Transcription factors (TFs) are important regulators of numerous gene expressions due to their ability to recognize and combine cis-elements in the promoters of target genes. The INDETERMINATE DOMAIN (IDD) gene family belongs to a subfamily of C2H2 zinc finger proteins and has been identified only in terrestrial plants. Nevertheless, little study has been reported concerning the genome-wide analysis of the IDD gene family in maize. In total, 22 ZmIDD genes were identified, which can be distributed on 8 chromosomes in maize. On the basis of evolutionary relationships and conserved motif analysis, ZmIDDs were categorized into three clades (1, 2, and 3), each owning 4, 6, and 12 genes, respectively. We analyzed the characteristics of gene structure and found that 3 of the 22 ZmIDD genes do not contain an intron. Cis-element analysis of the ZmIDD promoter showed that most ZmIDD genes possessed at least one ABRE or MBS cis-element, and some ZmIDD genes owned the AuxRR-core, TCA-element, TC-rich repeats, and LTR cis-element. The Ka:Ks ratio of eight segmentally duplicated gene pairs demonstrated that the ZmIDD gene families had undergone a purifying selection. Then, the transcription levels of ZmIDDs were analyzed, and they showed great differences in diverse tissues as well as abiotic stresses. Furthermore, regulatory networks were constructed through the prediction of ZmIDD-targeted genes and miRNAs, which can inhibit the transcription of ZmIDDs. In total, 6 ZmIDDs and 22 miRNAs were discovered, which can target 180 genes and depress the expression of 9 ZmIDDs, respectively. Taken together, the results give us valuable information for studying the function of ZmIDDs involved in plant development and climate resilience in maize. Full article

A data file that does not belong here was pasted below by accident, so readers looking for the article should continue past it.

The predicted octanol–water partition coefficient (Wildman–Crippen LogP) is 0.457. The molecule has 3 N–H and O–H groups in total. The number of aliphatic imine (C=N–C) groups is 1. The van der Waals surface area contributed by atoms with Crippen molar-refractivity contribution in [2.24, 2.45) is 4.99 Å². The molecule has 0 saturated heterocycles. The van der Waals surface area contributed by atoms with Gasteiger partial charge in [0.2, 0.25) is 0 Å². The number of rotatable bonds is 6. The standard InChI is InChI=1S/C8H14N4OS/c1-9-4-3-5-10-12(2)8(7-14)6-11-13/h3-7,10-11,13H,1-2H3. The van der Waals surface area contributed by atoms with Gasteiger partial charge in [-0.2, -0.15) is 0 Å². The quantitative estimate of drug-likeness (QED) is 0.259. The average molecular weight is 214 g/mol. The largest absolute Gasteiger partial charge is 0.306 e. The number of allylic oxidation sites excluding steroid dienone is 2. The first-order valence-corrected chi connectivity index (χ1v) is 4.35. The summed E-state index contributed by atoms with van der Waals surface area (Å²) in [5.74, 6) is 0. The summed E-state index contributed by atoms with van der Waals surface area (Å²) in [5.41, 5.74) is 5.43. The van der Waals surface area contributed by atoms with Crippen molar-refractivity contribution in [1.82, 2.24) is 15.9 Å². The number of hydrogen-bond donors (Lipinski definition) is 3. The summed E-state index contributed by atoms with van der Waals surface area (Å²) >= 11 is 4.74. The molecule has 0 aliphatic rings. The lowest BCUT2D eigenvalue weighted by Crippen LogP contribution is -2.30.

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16 pages, 2855 KiB  
Article
Genome-Wide Identification of the CER Gene Family and Significant Features in Climate Adaptation of Castanea mollissima
by Shuqing Zhao, Xinghua Nie, Xueqing Liu, Biyao Wang, Song Liu, Ling Qin and Yu Xing
Int. J. Mol. Sci. 2022, 23(24), 16202; https://doi.org/10.3390/ijms232416202 - 19 Dec 2022
Cited by 3 | Viewed by 1645
Abstract
The plant cuticle is the outermost layer of the aerial organs and an important barrier against biotic and abiotic stresses. The climate varies greatly between the north and south of China, with large differences in temperature and humidity, but Chinese chestnut is found [...] Read more.